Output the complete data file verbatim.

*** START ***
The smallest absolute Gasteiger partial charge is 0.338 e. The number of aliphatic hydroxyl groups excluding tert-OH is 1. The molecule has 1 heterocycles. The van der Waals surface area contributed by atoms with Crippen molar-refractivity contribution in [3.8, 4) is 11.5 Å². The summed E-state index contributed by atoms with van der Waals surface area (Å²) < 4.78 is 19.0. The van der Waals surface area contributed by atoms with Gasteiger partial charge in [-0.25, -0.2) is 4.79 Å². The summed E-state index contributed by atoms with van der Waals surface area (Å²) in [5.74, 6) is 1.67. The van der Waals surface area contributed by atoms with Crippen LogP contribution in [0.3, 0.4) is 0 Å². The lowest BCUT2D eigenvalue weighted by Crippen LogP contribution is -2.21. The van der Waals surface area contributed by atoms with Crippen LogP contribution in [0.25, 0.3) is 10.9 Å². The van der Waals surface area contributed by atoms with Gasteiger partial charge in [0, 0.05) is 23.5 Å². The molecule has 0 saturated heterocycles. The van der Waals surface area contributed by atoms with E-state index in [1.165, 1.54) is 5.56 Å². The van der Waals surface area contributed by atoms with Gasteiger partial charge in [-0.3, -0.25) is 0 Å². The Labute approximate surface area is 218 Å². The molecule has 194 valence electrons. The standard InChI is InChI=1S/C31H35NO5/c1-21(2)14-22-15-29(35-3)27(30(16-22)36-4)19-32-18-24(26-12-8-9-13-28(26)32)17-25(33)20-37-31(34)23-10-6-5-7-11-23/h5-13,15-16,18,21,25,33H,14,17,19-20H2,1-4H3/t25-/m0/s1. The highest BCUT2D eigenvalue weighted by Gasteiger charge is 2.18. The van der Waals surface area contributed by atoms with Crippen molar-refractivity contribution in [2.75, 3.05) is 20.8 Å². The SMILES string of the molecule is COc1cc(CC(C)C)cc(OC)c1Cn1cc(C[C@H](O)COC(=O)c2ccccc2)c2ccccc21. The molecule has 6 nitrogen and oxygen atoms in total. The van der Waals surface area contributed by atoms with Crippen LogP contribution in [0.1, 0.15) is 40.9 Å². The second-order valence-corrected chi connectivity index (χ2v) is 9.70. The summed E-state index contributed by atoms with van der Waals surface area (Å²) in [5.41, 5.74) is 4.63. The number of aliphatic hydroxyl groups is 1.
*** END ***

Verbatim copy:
The smallest absolute Gasteiger partial charge is 0.338 e. The number of aliphatic hydroxyl groups excluding tert-OH is 1. The molecule has 1 heterocycles. The van der Waals surface area contributed by atoms with Crippen molar-refractivity contribution in [3.8, 4) is 11.5 Å². The summed E-state index contributed by atoms with van der Waals surface area (Å²) < 4.78 is 19.0. The van der Waals surface area contributed by atoms with Gasteiger partial charge in [-0.25, -0.2) is 4.79 Å². The summed E-state index contributed by atoms with van der Waals surface area (Å²) in [5.74, 6) is 1.67. The van der Waals surface area contributed by atoms with Crippen LogP contribution in [0.3, 0.4) is 0 Å². The lowest BCUT2D eigenvalue weighted by Crippen LogP contribution is -2.21. The van der Waals surface area contributed by atoms with Crippen LogP contribution in [0.25, 0.3) is 10.9 Å². The van der Waals surface area contributed by atoms with Gasteiger partial charge in [0, 0.05) is 23.5 Å². The molecule has 0 saturated heterocycles. The van der Waals surface area contributed by atoms with E-state index in [1.165, 1.54) is 5.56 Å². The van der Waals surface area contributed by atoms with Gasteiger partial charge in [-0.3, -0.25) is 0 Å². The Labute approximate surface area is 218 Å². The molecule has 194 valence electrons. The standard InChI is InChI=1S/C31H35NO5/c1-21(2)14-22-15-29(35-3)27(30(16-22)36-4)19-32-18-24(26-12-8-9-13-28(26)32)17-25(33)20-37-31(34)23-10-6-5-7-11-23/h5-13,15-16,18,21,25,33H,14,17,19-20H2,1-4H3/t25-/m0/s1. The highest BCUT2D eigenvalue weighted by Gasteiger charge is 2.18. The van der Waals surface area contributed by atoms with Crippen molar-refractivity contribution in [2.75, 3.05) is 20.8 Å². The SMILES string of the molecule is COc1cc(CC(C)C)cc(OC)c1Cn1cc(C[C@H](O)COC(=O)c2ccccc2)c2ccccc21. The molecule has 6 nitrogen and oxygen atoms in total. The van der Waals surface area contributed by atoms with Crippen LogP contribution in [0.1, 0.15) is 40.9 Å². The second-order valence-corrected chi connectivity index (χ2v) is 9.70. The summed E-state index contributed by atoms with van der Waals surface area (Å²) in [5.41, 5.74) is 4.63. The number of aliphatic hydroxyl groups is 1.